The government intends to fundamentally overhaul Britain’s electricity sector. No fewer than three consultations are currently underway on proposals for electricity market reform. Samuel Fankhauser finds that the legislative flurry is motivated by a combination of climate change goals and energy security concerns, and argues that after years of deregulation, the reforms would also usher in more state intervention in Britain’s electric power sector.
Politicians have woken up to the fact that Britain’s electricity sector needs an overhaul. Over the next ten years an estimated £200 billion may have to be invested to replace ageing generation facilities and upgrade the transmission and distribution grid. Almost all of the new generation capacity will have to be carbon-free – renewable energy like on-shore and off-shore wind, nuclear power and perhaps carbon capture and storage. The UK cannot meet its climate change targets unless it can virtually decarbonise its power sector by the 2030s.
There is a surprisingly broad political consensus about this, although industry would prefer a slower decarbonisation path. People also agree that current market arrangements will not deliver the low-carbon investment required. The market still prefers gas-fired generation, which is cheaper, quicker to build and more flexible to operate.
To remedy the situation, the government is pushing reform on several fronts: The Treasury is consulting on ways to strengthen the carbon price, which is currently determined by an EU-wide emissions trading scheme, the EU ETS. In parallel, the Department of Energy and Climate Change (DECC) is consulting on electricity market reforms more narrowly, which would include (i) a new capacity market, (ii) a new emission performance standard and (iii) the revision of the renewables obligation and the feed-in tariff system. In the House of Commons, the Energy and Climate Change Select Committee is collecting evidence on both the Treasury and DECC proposals.
In the course of the recession the carbon price in the EU ETS has fallen from a high of almost €30 per tonne of CO2 in summer 2008 to around €15 per tonne of CO2 today. Almost everybody agrees that this is not sufficient to trigger much investment in low-carbon technology. The government would therefore like to strengthen and underpin the carbon price. It suggests to do so by subjecting electricity generators to the Climate Change Levy, a carbon / energy tax that was introduced in 2001. So far electricity generators have been exempt from the levy, although non-residential electricity consumers are taxed downstream.
The price floor proposal is welcome to the extent that it will increase the overall cost of carbon (permit price plus tax) in Britain and force UK emitters to further cut their carbon pollution. However, it is a unilateral move and not accompanied by a reduction in the EU-wide emissions cap. Under the free-trade logic of the EU ETS, this means that any additional effort in Britain would be offset by higher emissions elsewhere in Europe. The UK tax would reduce the demand for permits in the UK, which would reduce the EU-wide permit price and cause other firms to increase their emissions until the total again reaches the cap. In a cap-and-trade scheme, the only way to reduce EU-wide emissions is by reducing the EU-wide emissions cap. Britain, alongside France and Germany, is keen to tighten the EU’s emissions target from minus 20 per cent to 30 per cent. To give EU-wide meaning to the EMR, the government must redouble its efforts to bring this about.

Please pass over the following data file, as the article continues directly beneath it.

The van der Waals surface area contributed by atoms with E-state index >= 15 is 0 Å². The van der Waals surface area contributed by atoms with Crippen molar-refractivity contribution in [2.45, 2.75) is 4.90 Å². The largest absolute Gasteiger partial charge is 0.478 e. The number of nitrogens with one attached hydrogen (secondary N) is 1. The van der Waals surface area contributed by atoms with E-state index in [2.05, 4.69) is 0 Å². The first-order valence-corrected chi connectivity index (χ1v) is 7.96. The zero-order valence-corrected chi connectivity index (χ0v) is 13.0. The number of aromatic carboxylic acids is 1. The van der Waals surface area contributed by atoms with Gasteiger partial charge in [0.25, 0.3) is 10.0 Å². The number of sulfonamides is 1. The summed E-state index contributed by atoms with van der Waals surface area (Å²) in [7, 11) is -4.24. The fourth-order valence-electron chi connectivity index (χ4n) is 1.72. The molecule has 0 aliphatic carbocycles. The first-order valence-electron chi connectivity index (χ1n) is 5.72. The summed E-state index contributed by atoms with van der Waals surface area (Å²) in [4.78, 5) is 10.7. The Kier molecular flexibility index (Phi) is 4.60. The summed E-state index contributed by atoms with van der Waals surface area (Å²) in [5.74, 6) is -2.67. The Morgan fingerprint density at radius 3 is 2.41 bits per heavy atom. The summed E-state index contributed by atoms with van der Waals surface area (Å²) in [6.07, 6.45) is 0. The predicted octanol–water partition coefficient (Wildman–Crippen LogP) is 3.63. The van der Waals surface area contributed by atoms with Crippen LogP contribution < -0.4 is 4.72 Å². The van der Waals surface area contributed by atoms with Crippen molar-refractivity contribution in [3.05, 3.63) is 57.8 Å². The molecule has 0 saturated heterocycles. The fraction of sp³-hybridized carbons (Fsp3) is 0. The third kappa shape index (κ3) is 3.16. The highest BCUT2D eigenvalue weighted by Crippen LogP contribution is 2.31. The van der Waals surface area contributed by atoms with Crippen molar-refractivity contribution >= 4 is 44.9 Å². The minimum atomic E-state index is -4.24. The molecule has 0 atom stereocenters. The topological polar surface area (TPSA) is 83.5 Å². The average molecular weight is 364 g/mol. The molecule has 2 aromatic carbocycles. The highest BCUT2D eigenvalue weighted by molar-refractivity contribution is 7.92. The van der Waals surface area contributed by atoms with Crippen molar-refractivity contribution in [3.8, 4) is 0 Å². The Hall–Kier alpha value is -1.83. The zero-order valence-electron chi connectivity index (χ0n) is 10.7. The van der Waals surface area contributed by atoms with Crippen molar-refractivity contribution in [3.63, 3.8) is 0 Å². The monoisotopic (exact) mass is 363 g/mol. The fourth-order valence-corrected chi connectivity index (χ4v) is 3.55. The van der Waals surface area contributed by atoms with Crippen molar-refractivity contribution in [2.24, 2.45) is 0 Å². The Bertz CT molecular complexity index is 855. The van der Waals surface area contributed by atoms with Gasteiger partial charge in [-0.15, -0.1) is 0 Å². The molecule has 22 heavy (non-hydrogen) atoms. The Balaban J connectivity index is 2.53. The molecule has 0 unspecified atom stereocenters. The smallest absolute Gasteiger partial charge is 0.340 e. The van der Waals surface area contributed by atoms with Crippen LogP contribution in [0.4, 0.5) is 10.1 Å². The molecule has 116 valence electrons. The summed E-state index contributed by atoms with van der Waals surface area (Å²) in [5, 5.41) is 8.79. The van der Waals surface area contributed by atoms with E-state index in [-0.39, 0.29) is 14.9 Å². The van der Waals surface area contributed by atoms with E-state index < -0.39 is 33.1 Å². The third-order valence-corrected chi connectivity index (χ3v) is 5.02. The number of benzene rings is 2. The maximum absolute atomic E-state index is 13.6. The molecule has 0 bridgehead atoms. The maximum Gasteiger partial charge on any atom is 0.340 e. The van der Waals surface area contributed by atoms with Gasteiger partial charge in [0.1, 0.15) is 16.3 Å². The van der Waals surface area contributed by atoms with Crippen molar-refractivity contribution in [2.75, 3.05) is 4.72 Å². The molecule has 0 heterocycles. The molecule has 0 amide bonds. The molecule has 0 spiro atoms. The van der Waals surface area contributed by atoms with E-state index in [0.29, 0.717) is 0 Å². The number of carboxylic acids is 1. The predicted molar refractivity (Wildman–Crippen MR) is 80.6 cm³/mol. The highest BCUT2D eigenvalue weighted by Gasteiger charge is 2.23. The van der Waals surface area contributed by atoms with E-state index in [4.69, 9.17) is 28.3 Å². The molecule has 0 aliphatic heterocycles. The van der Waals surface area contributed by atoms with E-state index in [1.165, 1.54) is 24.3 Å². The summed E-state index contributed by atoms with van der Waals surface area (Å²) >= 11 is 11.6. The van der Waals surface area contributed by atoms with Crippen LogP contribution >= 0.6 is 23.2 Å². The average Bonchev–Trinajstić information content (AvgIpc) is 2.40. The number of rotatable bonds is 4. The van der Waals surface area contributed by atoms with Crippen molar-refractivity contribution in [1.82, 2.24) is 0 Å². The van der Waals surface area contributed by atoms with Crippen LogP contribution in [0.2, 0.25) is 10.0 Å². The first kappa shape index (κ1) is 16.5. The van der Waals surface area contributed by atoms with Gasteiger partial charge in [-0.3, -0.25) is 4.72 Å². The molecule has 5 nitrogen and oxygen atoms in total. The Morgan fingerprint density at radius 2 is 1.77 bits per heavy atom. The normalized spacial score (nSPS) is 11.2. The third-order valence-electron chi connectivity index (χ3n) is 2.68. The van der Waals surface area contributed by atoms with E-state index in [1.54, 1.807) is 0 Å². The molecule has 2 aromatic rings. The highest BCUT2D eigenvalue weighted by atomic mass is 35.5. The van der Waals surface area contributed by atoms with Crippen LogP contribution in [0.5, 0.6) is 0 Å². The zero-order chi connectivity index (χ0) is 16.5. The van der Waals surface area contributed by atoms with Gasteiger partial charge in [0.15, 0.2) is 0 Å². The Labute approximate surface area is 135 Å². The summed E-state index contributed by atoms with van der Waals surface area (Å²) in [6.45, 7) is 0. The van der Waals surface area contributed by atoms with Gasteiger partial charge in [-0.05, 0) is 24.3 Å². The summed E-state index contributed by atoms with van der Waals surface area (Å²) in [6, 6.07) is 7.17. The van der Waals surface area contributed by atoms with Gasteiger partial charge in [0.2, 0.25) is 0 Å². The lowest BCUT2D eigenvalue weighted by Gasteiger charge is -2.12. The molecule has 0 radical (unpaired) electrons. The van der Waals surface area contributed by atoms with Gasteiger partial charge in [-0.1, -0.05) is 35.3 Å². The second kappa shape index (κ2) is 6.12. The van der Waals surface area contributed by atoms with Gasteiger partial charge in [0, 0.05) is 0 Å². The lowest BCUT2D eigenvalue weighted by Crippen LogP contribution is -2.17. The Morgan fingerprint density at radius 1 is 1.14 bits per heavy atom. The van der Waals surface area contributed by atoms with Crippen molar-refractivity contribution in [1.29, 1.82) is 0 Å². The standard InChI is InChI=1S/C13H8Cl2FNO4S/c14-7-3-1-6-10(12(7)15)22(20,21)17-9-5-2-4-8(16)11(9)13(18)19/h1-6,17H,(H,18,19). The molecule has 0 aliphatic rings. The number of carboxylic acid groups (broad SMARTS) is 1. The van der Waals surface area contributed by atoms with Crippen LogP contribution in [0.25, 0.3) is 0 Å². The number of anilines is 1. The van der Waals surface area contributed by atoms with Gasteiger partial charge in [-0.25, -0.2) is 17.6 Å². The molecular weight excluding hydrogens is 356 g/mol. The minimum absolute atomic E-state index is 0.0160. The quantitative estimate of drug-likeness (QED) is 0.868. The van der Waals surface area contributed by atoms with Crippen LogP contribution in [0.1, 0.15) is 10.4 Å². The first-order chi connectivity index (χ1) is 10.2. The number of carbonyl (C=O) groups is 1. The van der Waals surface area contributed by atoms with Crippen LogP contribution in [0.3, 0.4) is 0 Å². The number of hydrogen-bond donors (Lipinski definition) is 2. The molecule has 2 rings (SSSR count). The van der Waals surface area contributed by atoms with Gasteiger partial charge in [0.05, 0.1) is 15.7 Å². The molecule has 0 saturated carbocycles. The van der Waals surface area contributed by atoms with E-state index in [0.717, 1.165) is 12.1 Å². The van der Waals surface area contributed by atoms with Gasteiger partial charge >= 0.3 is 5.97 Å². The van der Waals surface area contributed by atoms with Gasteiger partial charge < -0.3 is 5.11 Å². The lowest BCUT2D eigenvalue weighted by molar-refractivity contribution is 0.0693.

Under the electricity market reform (EMR) the electricity sector would see the return of long-term off-take contracts, where low-carbon generators could secure a guaranteed electricity price for perhaps as long as twenty years. Contracts would be auctioned to maintain an element of competition, and they may be structured as contracts for differences relative to the conventional (fossil-fuel based) market price. In addition, the government would like to auction “capacity contracts” to stand-by generators that only produce power during peak period or when the wind does not blow. Without them, meeting supply and demand in a system with fluctuating demand and intermittent, renewable supply could be a nightmare.
Some in the industry mutter than the proposals are complicated and that similar systems have not always worked in the past. This may be overly negative, but it is true that the lessons from, for example, the Non-Fossil Fuel Obligations (NFFO) of the 1990s will have to be learnt. Back then many projects that emerged victorious from the NFFO auctions never reached financial close. Britain’s slow and onerous planning system was sometimes blamed and this clearly remains a concern today. The new government intends to return planning decisions back to local authorities. Whether this will help the planning process for projects like on-shore wind is uncertain, unless better ways to share project benefits with local communities can be found.
With the various reform proposals still at consultation stage, much still remains to be determined. Investors – particularly those who got comfortable with the existing system – are nervous about yet another round of reform and the uncertainty this will bring. They are right to point to the increase in political risk that comes from a stronger role for the state in some aspects of the electricity market. However, once the dust settles – and other initiatives, such the proposal for a Green Investment Bank, bear fruit – the reform package the government is putting forward should make it easier to meet the ambitious carbon, energy security targets Britain has set itself.
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